On the heels of a long assault on wheat and bread by makers of both industry and culture, the last few months offered a huge return to it, and a subsequent fall out of view. Bread, through a long history of ideology and seizure of the means of production by the powerful, is a commodity as much as it is a living artifact of the human experience. This bread boom and bust is not unexpected when we consider how typical such swings are of commodities and trends (things that can be bought and sold, literally or figuratively) in a capitalist economy, especially when a future is opaque.
But since Spring 2020 we’ve become certain of our uncertainty. The sudden threat or experience of instability that surged in March is now the air we breathe. And a different, more visceral and vital social uprising was brought forth by George Floyd’s death. Bread’s brief heyday as the armor many clutched is over, and we can learn a lot from its transition into and out of such prominence (in American kitchens in particular). Such a dramatic rise in home bread baking throughout the pandemic exposed just how urgent making, distributing, and consuming necessary goods outside of a commodity marketplace is. Our estrangement from these processes had many feeling inadequately prepared to sustain themselves. Whether this concern was actually relieved by baking bread, or just emotionally soothed by it, is a question of its own. But in any case, bread once again, as in so many other eras of crisis, rose up as a symbol of sustenance, comfort and security. Many regional and small-scale farmers, millers and bakers were standing by to provide for this resurgence, and still are. Flour is the commodity that requires humans to produce. It’s a product of labor and technology. It reflects history. A return to bread then logically coincides with a moment when human life feels unprecedentedly precarious. All metaphorical intonations of bread as livelihood, bread as money, as body, bread as life, melted pretty quickly into the real.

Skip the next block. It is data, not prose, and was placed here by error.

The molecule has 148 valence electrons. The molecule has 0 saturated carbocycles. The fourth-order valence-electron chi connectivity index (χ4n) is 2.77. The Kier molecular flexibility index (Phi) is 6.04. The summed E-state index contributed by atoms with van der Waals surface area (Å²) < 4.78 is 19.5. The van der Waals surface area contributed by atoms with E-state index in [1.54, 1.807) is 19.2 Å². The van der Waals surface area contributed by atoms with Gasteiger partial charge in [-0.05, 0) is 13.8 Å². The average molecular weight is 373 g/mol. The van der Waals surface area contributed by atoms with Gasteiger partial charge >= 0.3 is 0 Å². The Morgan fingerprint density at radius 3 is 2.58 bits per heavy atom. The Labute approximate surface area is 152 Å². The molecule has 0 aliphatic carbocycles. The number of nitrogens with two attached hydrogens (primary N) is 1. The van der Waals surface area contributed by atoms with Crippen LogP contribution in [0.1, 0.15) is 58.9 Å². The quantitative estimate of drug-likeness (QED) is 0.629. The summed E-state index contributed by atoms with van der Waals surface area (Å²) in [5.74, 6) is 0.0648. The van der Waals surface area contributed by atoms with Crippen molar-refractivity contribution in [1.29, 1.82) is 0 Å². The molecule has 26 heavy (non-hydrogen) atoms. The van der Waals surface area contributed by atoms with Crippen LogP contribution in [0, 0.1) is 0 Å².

I’m sending sourdough starter to anyone interested in the process, and encouraging other bakers to dehydrate and share their own with their communities. Instructions for that, as well as sourdough maintenance, can be found here. Please contact me if you’d like to partake in either of these initiatives. All questions and comments can be sent to
Stay safe, and let this time remind you that bread is only a threat when in the hands of few, and power when in the hands of many.

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